From: UVM Flownet [mailto:[log in to unmask]] On Behalf Of Paul English
Sent: Sunday, November 03, 2013 3:03 PM
To: [log in to unmask]
Subject: Heatic vein flow and wireless transducers

 

I've got two questions for all of my learned colleagues out there.  Ever since I started in non-invasive vascular testing I've used the term triphasic to refer to arterial waveforms like this..

[log in to unmask]">

Recently I came across this article http://www.slredultrasound.com/Filesandpictures/Guidelines10.pdf where they refer to the normal hepatic venous flow as triphasic

[log in to unmask]">

 

C, Longitudinal color and spectral Doppler images of a normal triphasic hepatic vein. Notice the 2 antegrade waves during systole (solid arrow) and diastole (dashed arrow), as well as the 2 retrograde waves after both systole (arrow head) and diastole (open arrow)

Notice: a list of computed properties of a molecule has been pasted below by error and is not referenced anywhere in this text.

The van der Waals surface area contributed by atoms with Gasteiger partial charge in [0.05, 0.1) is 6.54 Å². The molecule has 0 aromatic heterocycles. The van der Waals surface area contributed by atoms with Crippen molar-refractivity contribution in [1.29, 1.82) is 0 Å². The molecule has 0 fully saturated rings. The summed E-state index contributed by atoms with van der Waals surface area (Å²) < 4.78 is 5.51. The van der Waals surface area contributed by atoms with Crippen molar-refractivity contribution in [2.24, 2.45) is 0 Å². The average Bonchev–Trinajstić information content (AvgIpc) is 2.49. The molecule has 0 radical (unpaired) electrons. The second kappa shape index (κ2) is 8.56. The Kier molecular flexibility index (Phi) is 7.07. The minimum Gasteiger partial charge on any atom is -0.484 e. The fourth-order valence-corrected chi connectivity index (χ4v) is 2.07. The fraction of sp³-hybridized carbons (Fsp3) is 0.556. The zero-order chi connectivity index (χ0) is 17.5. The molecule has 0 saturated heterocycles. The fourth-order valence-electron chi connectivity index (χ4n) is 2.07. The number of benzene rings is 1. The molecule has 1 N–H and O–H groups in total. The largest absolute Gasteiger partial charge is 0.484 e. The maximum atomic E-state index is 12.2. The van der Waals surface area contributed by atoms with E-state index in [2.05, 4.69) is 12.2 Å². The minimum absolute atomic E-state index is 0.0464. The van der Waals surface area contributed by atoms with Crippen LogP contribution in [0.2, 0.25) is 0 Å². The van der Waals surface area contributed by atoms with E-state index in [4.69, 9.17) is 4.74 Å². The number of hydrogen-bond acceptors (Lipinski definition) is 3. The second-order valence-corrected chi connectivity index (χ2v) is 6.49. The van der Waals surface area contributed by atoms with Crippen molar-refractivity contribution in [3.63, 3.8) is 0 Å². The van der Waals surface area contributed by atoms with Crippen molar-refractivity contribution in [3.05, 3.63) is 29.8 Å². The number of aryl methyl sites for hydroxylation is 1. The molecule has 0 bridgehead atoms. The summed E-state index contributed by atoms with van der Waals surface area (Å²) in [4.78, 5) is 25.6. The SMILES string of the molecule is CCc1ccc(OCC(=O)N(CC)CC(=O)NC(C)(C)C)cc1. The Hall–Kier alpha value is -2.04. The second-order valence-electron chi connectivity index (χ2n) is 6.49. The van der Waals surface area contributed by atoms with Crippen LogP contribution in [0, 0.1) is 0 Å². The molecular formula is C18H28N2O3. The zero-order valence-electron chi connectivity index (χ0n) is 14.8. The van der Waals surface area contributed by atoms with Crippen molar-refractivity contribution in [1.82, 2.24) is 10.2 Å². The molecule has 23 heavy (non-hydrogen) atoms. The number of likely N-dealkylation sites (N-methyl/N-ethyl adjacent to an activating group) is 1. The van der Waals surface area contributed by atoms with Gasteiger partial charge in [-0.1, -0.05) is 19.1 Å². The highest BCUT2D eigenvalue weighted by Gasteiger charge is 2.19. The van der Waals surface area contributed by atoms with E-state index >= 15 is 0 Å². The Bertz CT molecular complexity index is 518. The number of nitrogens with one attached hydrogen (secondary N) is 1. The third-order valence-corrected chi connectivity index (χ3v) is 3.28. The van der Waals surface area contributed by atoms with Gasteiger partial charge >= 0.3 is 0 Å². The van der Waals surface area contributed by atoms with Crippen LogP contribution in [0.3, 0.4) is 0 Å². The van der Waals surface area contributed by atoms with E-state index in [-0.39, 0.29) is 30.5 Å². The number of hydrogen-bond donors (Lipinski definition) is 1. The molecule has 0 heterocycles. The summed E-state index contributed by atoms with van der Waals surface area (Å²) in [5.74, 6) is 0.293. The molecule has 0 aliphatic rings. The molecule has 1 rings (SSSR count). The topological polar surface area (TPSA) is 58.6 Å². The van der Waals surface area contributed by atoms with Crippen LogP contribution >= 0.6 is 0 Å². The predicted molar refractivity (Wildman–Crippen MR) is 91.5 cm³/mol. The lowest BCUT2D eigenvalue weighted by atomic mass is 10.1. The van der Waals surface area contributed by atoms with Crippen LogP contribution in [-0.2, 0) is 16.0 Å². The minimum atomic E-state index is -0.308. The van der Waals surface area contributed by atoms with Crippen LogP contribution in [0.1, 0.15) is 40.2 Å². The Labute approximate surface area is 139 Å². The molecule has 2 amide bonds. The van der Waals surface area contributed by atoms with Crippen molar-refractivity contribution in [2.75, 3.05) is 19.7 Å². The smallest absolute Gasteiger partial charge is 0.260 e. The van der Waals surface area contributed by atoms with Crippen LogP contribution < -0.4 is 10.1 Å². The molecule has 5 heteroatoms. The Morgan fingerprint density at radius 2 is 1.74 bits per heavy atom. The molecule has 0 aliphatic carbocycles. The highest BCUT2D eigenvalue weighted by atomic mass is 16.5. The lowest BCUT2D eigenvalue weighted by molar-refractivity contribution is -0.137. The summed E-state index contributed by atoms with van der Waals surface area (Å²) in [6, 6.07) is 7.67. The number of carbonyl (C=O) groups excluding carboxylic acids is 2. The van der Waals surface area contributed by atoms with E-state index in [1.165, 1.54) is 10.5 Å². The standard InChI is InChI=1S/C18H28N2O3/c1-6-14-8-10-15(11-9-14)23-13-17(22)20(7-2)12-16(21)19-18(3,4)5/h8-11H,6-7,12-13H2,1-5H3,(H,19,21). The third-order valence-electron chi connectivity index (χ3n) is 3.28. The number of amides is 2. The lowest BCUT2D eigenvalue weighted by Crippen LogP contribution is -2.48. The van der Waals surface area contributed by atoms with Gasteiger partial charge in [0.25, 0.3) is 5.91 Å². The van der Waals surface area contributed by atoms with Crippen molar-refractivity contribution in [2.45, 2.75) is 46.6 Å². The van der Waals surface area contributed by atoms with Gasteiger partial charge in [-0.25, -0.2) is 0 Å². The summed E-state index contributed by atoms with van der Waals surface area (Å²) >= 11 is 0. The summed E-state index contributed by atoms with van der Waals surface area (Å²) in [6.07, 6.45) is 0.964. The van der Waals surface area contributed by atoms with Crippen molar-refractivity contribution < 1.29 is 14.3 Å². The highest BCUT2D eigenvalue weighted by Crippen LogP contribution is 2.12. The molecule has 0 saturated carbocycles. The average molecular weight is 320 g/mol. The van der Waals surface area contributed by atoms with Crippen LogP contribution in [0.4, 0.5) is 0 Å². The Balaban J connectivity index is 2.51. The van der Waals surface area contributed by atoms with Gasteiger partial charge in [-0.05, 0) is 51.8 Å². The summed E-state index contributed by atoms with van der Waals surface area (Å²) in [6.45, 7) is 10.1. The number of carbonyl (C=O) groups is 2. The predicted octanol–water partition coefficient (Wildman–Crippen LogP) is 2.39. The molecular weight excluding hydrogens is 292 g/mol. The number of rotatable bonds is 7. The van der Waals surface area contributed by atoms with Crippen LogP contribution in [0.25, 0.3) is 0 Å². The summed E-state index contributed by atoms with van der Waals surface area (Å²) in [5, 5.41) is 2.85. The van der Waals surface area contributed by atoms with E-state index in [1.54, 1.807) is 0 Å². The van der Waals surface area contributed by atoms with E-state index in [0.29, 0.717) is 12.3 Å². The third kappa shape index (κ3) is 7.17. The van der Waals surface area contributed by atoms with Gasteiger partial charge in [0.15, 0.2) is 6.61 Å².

The descriptions make sense but this is a new concept to my coworkers and I.

The second topic is about the use of wireless transducers.  A colleague of mine is the vascular clinical instructor for the ultrasound program in our area.  One of her students is preparing a paper on sonographer MSK RSI.  The student's proposal is to investigate the current usage of wireless transducers and/or voice controlled equipment.  I remember several years ago Philips introducing some technology along these lines but I've not heard much about it since.  Does anyone out there use this technology, how is it working, and has it been in use long enough to see if it has the potential to reduce RSI?  Joan Baker, since you are the maven of sonographer RSI have you encountered this technology?

 

Paul English RT(N), CNMT, RDMS, RVT